"If you can see it here, and have the courage enough to speak it, it will happen. If you put out what you truly believe in, it will create the law of attraction and it becomes reality." - Conor McGregor
"A man's true enemy is doubt." - Marcus Crassus, Spartaus: War of the Damned E1 "Enemies of Rome"
When watching the original Star Trek, I always thought that Spock should be more like Kirk. That's because there is nothing more rational than irrational self confidence. If you don't believe in your dreams and ideas, how do you expect anyone else to? How do you expect to give something your all when in the back of your head you think it will never work?
7) Listen to your anger - it may have something important to say
"All right, brain. You don't like me and I don't like you, but let's just do this and I can get back to killing you with beer." - Homer Simpson
I must confess to thinking that the entire "practice gratitude" movement is missing the point. If you hate your job, you have a few options: you can acknowledge your anger, do something about it, and feel grateful that you took action to improve the situation. Or you can short-circuit the whole process by telling yourself to feel grateful for not starving today. If you're angry that someone cut you off in traffic, you can think about why you're spending so much time in traffic, negotiate a remote work arrangement, and feel grateful you no longer have to drive an hour each way. Or you can just say you're grateful that your commute isn't two hours and pretend the anger isn't there.
Of course, these are blue sky examples. Sometimes, there isn't anything you can do about a situation other than accept it. But anger is valuable information. It can tell you there's an opportunity to improve your situation. If you listen to your anger rather than bury it with empty platitudes, you might find yourself honestly feeling gratitude rather than forcing it.
8) You don't have time to do something, you make time to do something
"Make now always the most precious time. Now will never come again." - Jean-Luc Picard, Star Trek: The Next Generation S5E25 "The Inner Light"
"Hope is not a strategy." - Vince Lombardi
I almost called this lesson "delayed gratification is the opiate of the masses," but I thought it was too loaded a metaphor. So I ended up settling on this nugget of wisdom from my martial arts teacher. Kicking the can down the road is an easy trap to fall into when it comes to getting what you want. You're "too busy" or there's "always someday." Don't take a passive attitude with your time. Make time to do what matters.
9) Math is like gravity - it can pull you down, or it can work for you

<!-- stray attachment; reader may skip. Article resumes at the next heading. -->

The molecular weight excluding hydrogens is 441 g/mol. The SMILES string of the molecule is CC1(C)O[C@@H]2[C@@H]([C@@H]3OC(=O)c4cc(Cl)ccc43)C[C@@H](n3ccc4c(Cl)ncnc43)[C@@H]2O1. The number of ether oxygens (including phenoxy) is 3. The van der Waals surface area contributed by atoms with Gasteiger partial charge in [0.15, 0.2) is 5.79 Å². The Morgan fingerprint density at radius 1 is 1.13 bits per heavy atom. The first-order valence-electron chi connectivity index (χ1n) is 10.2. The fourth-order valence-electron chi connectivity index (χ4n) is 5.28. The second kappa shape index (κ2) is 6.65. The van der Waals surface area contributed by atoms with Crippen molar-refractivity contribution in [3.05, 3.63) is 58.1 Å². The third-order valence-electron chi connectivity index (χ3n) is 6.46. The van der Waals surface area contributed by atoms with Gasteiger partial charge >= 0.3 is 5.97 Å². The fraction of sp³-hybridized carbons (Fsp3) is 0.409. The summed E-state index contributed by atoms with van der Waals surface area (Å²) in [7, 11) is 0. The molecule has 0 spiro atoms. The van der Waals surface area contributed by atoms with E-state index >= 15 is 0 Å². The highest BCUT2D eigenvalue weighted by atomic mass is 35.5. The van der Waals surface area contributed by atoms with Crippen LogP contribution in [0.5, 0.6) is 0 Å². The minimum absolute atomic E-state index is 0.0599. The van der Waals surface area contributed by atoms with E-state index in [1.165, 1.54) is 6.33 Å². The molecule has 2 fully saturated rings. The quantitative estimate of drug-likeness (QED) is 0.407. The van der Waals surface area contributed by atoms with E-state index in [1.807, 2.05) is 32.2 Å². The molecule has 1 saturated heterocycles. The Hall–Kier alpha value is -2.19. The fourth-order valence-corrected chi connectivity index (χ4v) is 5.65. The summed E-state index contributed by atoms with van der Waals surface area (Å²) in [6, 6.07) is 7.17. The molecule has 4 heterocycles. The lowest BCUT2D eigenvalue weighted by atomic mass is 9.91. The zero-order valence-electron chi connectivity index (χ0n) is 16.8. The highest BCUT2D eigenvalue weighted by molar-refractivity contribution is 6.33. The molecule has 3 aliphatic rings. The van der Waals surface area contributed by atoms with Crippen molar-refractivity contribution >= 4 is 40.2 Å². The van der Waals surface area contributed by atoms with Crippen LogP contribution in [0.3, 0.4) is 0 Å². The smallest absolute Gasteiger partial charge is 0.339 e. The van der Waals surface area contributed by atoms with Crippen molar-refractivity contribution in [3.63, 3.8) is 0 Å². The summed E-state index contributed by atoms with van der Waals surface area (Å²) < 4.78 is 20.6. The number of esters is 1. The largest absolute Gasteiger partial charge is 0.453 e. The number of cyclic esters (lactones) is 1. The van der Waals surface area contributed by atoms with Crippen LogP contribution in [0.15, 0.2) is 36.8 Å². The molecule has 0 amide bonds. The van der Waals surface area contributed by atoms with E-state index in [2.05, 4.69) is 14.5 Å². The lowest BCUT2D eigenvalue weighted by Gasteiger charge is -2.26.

I once met an older man on a chair lift who talked about wishing he could spend more time with his daughter, but she was always so busy at work as a junior PM at Slack. She also wanted to take time to ski with her dad during the holiday season, but the older man said that when the company IPO-ed her 14 hour days would pay off (see lesson #8). Equity falls off exponentially as the company grows, and junior employees are generally grossly undervalued, but let's use SendGrid's recent IPO as an example.
The board of directors owns 36.98% of the company according to the SEC filing, and combined with 2 other VC firms and an original co-founder, add up to 87.4% of the company, leaving approximately 500 employees to split about $80M, or about $160k each. I would imagine junior PMs that weren't one of the first 100 employees made much less.
The odds are against you if you're expecting the options to justify working long hours at a late stage startup as a junior employee. Think critically about the sales pitch (see #4). However, if you join a late stage startup as an executive, like, say, the COO or VP of Sales at SendGrid, you can easily make $100k-$500k/year in options with less risk. If you're a junior employee, you're better off joining an early stage startup (more equity and more responsibility) or a larger company (better benefits, better hours, better pay).
Working hard and working smart gives you the best possible chance to be a positive outlier. But don't bet your health or family relationships on the hopes of being more than a couple standard deviations away from the mean.
10) Always be reading
"There is one spectacle grander than the sea, that is the sky; there is one spectacle grander than the sky, that is the interior of the soul." - Victor Hugo
Maybe I'm preaching to the choir here, or maybe I'm just complaining about "kids these days," but this tweet really gave me pause.
Does anyone read blogs on programming anymore? Which ones?— Dan Abramov (@dan_abramov) November 25, 2018
Crazy, right? There's a blog out there dedicated to learning every skill you could imagine. I first learned Node.js by reading Hack Sparrow. I'd guess 40% of my limited personal finance knowledge comes from reading everything Financial Samurai ever wrote. My early successes with physical fitness came from ditching mainstream advice in favor of Mark Sisson and Dave Asprey. And, of course, I learned a little bit of everything from reading Tim Ferriss. Here's me with Tim Ferriss when he spoke at my University in December 2010.
For every book and blog post out there, some author took the time and effort to distill their thoughts and experiences into a form other people can learn from. Books, blog posts, and ideas in general have the potential to improve your life more than any whiz-bang gadget.